In our global world, it is not by and large, monarchies we have to fear but the Presidential demi-Gods and populists whose personal engines of egoism are fed by the fuel of nationalism and the expulsion of scapegoats and enemies, those ‘not like us’ from the warm inner circle of ‘true belonging’. Of course, the Christian is called from the false security of such identities – whether to a party, nation-state, civilization or empire; to the pursuit of that ‘other country’, the Kingdom – the treasure in the field, the pearl of great price yet hidden in plain sight.
Which brings me to the heart of the Christian vision of Lancelot Andrewes. That mystical understanding that draws us together into the Body of Christ; those who are witnesses to the sufferings and partakers in the glory. Glory and suffering; sorrows and joys. To pick up on my London baker – God ‘bakes to differ’; we are baked together through our worship, our prayer, our community life, our deepening spiritual and ethical reflection, through our participation, our incorporation, our acts of confession and of forgiveness, our moulding and partaking in the Body of Christ – to be different.
And it is this, that draws me back to the global stage. For as the General Secretary of USPG, United Society Partners in the Gospel, founded in 1701, the most distinctively Anglican of the mission agencies – I believe we all have a role, all bear a responsibility to deepen our awareness and to enrich our prayer life through a concern for the mutual love within that global community. For in Christ there really are no boundaries or passports or rallying cries to nationalism. We are called to serve our global neighbour, but more than that: ‘we are brothers and sisters together, the body, the ‘blessed company of the faithful’ is global; we are witnesses and partakers together; called to stand in solidarity with one another as we saw on Friday with the Climate Global strike.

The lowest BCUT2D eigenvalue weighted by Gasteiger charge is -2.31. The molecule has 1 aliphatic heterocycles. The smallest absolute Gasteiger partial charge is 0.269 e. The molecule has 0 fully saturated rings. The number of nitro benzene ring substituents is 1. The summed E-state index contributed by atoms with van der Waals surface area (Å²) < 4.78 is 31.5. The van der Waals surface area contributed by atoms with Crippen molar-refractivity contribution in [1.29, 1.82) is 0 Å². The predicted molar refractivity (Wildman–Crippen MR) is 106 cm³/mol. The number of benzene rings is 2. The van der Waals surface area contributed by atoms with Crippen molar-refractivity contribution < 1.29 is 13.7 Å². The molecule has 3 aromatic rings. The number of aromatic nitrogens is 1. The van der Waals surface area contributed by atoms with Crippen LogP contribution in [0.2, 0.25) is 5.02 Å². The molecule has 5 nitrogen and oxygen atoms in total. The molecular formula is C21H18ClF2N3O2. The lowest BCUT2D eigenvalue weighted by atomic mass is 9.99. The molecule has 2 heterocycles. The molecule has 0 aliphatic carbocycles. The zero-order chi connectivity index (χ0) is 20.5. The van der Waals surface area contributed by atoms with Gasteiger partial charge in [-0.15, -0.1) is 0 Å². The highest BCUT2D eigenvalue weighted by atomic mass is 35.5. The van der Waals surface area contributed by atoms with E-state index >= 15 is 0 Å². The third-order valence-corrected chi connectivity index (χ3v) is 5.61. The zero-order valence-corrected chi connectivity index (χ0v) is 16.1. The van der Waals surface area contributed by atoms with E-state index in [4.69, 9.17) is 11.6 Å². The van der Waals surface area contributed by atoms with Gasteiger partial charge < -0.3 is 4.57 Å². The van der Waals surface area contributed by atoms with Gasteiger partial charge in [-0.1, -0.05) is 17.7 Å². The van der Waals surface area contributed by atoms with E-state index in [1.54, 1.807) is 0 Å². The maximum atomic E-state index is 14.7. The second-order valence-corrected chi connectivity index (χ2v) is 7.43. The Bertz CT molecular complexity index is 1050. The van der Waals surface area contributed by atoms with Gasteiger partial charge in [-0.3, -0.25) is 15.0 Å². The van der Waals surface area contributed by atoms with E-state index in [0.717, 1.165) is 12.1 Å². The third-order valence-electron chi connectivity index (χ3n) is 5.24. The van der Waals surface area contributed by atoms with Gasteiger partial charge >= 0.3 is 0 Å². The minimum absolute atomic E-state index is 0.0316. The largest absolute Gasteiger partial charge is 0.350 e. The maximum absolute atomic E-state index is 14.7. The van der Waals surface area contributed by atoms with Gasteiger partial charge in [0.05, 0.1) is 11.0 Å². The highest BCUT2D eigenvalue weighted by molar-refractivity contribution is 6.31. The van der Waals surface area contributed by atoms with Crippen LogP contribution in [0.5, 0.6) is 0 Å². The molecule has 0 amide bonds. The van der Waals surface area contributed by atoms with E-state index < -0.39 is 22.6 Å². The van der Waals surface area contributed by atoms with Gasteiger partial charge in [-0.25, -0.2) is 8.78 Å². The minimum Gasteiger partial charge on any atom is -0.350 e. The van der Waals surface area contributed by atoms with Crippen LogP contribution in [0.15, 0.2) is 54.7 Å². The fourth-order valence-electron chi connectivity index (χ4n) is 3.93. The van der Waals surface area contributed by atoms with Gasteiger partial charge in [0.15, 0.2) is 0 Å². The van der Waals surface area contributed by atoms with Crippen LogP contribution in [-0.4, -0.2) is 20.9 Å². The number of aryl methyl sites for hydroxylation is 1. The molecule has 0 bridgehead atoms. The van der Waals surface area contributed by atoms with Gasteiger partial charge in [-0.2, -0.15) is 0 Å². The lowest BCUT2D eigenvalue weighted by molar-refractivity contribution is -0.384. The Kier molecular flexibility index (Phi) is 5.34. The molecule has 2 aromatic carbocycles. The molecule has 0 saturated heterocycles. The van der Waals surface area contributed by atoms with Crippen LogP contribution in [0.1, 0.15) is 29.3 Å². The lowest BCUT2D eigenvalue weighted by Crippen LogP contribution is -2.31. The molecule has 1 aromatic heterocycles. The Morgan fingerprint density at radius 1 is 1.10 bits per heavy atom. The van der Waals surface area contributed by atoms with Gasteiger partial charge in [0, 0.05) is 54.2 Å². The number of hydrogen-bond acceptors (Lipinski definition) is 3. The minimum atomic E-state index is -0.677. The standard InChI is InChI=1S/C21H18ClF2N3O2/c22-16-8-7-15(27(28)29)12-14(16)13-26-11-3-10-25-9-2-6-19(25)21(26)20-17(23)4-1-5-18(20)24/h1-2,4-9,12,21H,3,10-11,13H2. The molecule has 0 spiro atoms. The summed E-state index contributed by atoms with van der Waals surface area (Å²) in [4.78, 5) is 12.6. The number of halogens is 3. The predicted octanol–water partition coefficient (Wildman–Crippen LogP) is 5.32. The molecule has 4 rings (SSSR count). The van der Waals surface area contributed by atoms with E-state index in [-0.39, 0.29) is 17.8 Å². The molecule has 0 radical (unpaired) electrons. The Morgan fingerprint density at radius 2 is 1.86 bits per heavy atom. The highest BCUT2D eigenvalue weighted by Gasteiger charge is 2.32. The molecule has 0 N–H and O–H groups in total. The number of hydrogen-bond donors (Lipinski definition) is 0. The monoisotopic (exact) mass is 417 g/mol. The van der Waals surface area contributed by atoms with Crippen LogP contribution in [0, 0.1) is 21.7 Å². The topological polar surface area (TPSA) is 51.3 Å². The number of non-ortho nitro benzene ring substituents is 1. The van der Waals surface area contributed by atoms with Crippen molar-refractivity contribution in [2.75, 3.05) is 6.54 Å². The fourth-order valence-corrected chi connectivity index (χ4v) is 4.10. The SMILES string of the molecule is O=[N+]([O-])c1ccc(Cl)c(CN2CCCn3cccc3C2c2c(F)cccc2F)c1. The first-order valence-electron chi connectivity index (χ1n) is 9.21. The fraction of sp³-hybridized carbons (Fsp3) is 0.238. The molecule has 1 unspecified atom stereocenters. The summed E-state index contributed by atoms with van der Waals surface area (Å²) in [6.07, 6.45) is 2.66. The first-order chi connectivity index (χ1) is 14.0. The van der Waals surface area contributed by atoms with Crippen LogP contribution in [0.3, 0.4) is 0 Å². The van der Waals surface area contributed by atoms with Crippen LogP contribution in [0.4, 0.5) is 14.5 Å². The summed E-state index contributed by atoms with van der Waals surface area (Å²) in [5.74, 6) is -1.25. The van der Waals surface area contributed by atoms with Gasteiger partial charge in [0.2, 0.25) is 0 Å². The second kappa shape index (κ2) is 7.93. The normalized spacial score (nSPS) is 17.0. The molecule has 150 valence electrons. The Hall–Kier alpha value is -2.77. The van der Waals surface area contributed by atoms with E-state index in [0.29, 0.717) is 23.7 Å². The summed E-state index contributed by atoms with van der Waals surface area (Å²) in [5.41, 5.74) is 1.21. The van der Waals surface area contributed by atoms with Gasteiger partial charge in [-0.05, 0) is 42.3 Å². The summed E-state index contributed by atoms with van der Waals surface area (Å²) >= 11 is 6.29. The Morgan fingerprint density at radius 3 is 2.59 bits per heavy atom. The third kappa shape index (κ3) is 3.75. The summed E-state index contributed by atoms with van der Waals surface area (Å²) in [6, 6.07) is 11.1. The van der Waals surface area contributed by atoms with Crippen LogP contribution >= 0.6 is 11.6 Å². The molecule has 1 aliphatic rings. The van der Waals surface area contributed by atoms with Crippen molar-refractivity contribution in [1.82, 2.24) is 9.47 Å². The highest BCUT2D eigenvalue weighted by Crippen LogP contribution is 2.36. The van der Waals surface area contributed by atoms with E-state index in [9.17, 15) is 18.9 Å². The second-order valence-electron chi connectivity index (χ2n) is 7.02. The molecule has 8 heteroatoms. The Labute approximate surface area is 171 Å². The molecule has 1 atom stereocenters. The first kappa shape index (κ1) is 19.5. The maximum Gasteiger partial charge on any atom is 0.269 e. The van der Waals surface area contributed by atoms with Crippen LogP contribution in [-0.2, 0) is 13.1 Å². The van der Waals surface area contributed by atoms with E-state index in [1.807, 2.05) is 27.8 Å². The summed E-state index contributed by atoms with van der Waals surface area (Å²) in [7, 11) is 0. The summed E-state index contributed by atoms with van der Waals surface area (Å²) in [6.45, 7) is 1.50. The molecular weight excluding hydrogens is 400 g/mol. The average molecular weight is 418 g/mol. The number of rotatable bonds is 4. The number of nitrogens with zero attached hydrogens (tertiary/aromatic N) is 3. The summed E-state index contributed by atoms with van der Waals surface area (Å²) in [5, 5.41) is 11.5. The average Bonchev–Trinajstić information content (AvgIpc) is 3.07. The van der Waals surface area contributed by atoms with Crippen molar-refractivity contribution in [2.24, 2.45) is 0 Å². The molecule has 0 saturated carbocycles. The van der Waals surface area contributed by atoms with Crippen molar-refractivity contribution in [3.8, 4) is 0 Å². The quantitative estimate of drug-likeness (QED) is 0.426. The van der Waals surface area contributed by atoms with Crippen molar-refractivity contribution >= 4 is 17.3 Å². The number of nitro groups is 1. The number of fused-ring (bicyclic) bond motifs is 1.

We are those called to stand alongside, for example, the Bishop of the Amazon, Bishop Marinez, who recently wrote, following he fires in the Amazon:
we are all in deep pain and suffering as the Amazon burns…indigenous populations are suffering and being killed, animals are burning alive, it is an unprecedented devastation.
We are those called to stand alongside our brothers and sisters who have experienced the devastation of Hurricane Dorian in the Bahamas or are beginning to rebuild their lives after the Cyclones in Mozambique.
We are those called to stand alongside the churches and priests of the Philippines, some of whom have been ‘red-tagged’ that is actively targeted and killed, as they put themselves in harm’s way standing with the indigenous peoples against those who would steal and force them off their ancestral lands and strip it for commercial gain.
In our mutual witnessing as a global church we partake as the one body of the one bread; and he is ‘moulding us’ says Lancelot into the ‘one loaf’. This is the deeply spiritual and profoundly liberating vision that Andrewes has for the Church. For Andrewes the church, whatever the denomination is fundamentally the ‘blessed company of all faithful people’, its sisters and brother ‘partake of the bread of angels’ – for to share in witness, to share in one another’s brokenness in Christ, as to celebrate in their joys - is to participate in that journey of transformation towards divine Christlikeness. As we seek to share in the ‘bread of angels’ may we know something more of what it might mean to be an ‘Angel-ican’.
To him be the glory for ever and ever. Amen